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Pointe-Du-Hoc

Climbing the Cliff

Converted for the Web from "The Victors: Eisenhower and His Boys: The Men of World War II" by Stephen E. Ambrose

Jump to: Pointe-Du-Hoc | The Cliff | The Cannons

The beach at Pointe-du-Hoc was only ten meters in width as the flotilla approached, and shrinking rapidly as the tide was coming in (at high tide there would be virtually no beach). There was no sand, only shingle. The bombardment from air and sea had brought huge chunks of the clay soil from the point tumbling down, making the rocks slippery but also providing an eight-meter buildup at the base of the cliff that gave the rangers something of a head start in climbing the forty-meter cliff.

The rangers had a number of ingenious devices to help them get to the top. One was twenty-five-meter extension ladders mounted in the DUKWs, provided by the London Fire Department. But one DUKW was already sunk, and the other three could not get a footing on the shingle, which was covered with wet clay and thus rather like greased ball bearings. Only one ladder was extended.

Sgt. William Stivinson climbed to the top to fire his machine gun. He was swaying back and forth like a metronome, German tracers whipping about him. Lt. Elmer "Dutch" Vermeer described the scene: "The ladder was swaying at about a forty-five-degree angle -- both ways. Stivinson would fire short bursts as he passed over the cliff at the top of the arch, but the DUKW floundered so badly that they had to bring the fire ladder back down."

The basic method of climbing was by rope. Each LCA carried three pairs of rocket guns, firing steel grapnels which pulled up plain three-quarter-inch ropes, toggle ropes, or rope ladders. The rockets were fired just before touchdown. Grapnels with attached ropes were an ancient technique for scaling a wall or cliff, tried and proven. But in this case, the ropes had been soaked by the spray and in many cases were too heavy. Rangers watched with sinking hearts as the grapnels arched in toward the cliff, only to fall short from the weight of the ropes. Still, at least one grapnel and rope from each LCA made it; the grapnels grabbed the earth, and the dangling ropes provided a way to climb the cliff.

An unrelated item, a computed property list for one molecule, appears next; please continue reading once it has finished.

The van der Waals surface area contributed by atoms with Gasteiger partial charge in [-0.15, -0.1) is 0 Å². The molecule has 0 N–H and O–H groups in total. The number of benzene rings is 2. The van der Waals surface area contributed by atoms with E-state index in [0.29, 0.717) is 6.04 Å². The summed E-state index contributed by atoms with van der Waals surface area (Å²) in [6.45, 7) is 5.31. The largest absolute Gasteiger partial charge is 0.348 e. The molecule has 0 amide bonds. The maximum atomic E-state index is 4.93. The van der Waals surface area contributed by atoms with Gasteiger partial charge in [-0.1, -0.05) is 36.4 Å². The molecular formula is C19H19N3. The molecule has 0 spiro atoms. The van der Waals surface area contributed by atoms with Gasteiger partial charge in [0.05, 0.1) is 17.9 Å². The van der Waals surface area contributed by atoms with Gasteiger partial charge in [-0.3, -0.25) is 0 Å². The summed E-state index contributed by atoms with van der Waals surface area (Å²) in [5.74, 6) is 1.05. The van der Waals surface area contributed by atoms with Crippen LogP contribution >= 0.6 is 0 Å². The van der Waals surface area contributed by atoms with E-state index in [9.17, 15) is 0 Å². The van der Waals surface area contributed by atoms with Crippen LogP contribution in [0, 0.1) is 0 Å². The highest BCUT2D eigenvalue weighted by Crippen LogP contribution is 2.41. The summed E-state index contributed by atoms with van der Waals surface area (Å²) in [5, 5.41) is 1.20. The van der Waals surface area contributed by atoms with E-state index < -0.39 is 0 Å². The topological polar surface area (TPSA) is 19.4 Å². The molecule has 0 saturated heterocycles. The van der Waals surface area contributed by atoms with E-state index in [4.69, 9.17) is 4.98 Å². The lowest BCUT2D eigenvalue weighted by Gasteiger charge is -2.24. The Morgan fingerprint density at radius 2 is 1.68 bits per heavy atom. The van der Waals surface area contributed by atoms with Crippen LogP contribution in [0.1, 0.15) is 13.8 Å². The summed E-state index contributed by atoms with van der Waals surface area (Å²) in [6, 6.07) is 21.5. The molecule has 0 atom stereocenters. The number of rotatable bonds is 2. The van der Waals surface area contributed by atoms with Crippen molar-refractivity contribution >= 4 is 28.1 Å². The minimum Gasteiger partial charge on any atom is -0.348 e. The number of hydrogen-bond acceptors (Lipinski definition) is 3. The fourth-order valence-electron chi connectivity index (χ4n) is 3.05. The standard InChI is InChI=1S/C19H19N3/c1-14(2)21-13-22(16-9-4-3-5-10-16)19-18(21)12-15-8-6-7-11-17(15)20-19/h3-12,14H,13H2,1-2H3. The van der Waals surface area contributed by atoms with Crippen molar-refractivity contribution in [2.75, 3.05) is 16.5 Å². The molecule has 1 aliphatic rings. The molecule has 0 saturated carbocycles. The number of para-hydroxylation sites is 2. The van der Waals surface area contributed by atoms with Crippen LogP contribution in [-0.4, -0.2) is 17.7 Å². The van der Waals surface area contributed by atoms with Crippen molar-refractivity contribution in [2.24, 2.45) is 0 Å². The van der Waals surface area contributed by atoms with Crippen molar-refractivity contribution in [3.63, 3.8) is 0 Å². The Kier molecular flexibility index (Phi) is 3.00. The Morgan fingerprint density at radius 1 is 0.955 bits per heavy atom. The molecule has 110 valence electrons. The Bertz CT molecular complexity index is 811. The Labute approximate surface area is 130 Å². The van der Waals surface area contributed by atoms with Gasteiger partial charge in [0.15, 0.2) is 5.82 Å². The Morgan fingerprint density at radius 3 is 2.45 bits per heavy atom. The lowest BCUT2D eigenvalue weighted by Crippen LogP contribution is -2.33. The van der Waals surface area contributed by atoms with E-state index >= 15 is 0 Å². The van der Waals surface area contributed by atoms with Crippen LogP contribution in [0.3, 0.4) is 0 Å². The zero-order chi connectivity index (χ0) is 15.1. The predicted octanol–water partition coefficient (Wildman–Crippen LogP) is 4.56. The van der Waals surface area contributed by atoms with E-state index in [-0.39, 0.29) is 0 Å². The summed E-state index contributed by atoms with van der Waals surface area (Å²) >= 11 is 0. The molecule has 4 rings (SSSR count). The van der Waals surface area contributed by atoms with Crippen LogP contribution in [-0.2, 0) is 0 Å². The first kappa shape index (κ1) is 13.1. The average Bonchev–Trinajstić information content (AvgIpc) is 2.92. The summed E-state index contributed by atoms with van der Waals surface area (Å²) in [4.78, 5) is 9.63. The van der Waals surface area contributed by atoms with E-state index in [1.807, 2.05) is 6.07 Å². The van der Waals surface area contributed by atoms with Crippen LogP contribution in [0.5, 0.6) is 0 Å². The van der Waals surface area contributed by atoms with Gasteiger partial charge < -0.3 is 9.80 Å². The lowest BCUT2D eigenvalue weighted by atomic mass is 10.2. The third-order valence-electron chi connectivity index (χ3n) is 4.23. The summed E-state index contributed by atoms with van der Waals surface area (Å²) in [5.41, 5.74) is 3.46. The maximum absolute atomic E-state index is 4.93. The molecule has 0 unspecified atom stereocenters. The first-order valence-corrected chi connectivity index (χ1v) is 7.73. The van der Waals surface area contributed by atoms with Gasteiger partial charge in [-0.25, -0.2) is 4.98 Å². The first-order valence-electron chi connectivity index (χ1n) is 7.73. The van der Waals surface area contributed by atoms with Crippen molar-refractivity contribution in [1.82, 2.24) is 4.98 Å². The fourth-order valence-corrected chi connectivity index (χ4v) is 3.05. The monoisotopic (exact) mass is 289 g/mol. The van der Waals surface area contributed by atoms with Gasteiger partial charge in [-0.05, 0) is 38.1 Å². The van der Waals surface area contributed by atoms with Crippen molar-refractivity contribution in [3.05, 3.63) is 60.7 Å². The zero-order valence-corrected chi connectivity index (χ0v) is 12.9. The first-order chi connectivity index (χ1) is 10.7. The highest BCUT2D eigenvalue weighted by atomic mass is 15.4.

To get to the ropes, the rangers had to disembark and cross the narrow strip of beach to the base of the cliff. To get there they had two problems to overcome. The first was a German machine gun on the rangers' left flank, firing across the beach. It killed or wounded fifteen men as it swept bullets back and forth across the beach.

Colonel Rudder was one of the first to make it to the beach. With him was Col. Travis Trevor, a British commando who had assisted in the training of the rangers. He began walking the beach, giving encouragement. Rudder described him as "a great big [six feet four inches], black-haired son of a gun -- one of those staunch Britishers." Lieutenant Vermeer yelled at him, "How in the world can you do that when you are being fired at?"

"I take two short steps and three long ones," Trevor replied, "and they always miss me." Just then a bullet hit him in the helmet and drove him to the ground. He got up and shook his fist at the machine gunner, hollering, "You dirty son of a bitch." After that, Vermeer noted, "He crawled around like the rest of us."

The second problem for the disembarking rangers was craters, caused by bombs or shells that had fallen short of the cliff. They were underwater and could not be seen. "Getting off the ramp," Sergeant South recalled, "my pack and I went into a bomb crater and the world turned completely to water." He inflated his Mae West and made it to shore.

Lieutenant Kerchner was determined to be first off his boat. He thought he was going into a meter or so of water as he hollered "OK, let's go" and jumped. He went in over his head, losing his rifle. He started to swim in, furious with the British coxswain. The men behind him saw what had happened and jumped to the sides. They hardly got their feet wet. "So instead of being the first one ashore, I was one of the last ashore from my boat. I wanted to find somebody to help me cuss out the British navy, but everybody was busily engrossed in their own duties so I couldn't get any sympathy."